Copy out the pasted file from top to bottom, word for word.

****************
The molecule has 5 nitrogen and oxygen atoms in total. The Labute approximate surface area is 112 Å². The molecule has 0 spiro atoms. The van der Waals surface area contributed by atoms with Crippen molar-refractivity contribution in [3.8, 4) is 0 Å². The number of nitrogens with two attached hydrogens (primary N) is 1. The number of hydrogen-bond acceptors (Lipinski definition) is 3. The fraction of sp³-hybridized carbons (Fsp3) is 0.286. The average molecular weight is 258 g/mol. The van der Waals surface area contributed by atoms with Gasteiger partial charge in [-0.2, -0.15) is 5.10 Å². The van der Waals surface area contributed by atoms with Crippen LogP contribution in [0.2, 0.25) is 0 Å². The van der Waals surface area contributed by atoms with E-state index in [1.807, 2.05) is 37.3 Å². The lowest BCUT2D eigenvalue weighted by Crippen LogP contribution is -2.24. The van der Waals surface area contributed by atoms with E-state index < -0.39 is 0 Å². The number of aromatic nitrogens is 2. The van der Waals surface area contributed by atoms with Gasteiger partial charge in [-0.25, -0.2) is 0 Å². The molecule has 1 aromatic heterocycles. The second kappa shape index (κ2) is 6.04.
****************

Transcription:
The molecule has 5 nitrogen and oxygen atoms in total. The Labute approximate surface area is 112 Å². The molecule has 0 spiro atoms. The van der Waals surface area contributed by atoms with Crippen molar-refractivity contribution in [3.8, 4) is 0 Å². The number of nitrogens with two attached hydrogens (primary N) is 1. The number of hydrogen-bond acceptors (Lipinski definition) is 3. The fraction of sp³-hybridized carbons (Fsp3) is 0.286. The average molecular weight is 258 g/mol. The van der Waals surface area contributed by atoms with Gasteiger partial charge in [-0.2, -0.15) is 5.10 Å². The van der Waals surface area contributed by atoms with Crippen LogP contribution in [0.2, 0.25) is 0 Å². The van der Waals surface area contributed by atoms with E-state index in [1.807, 2.05) is 37.3 Å². The lowest BCUT2D eigenvalue weighted by Crippen LogP contribution is -2.24. The van der Waals surface area contributed by atoms with E-state index < -0.39 is 0 Å². The number of aromatic nitrogens is 2. The van der Waals surface area contributed by atoms with Gasteiger partial charge in [-0.25, -0.2) is 0 Å². The molecule has 1 aromatic heterocycles. The second kappa shape index (κ2) is 6.04.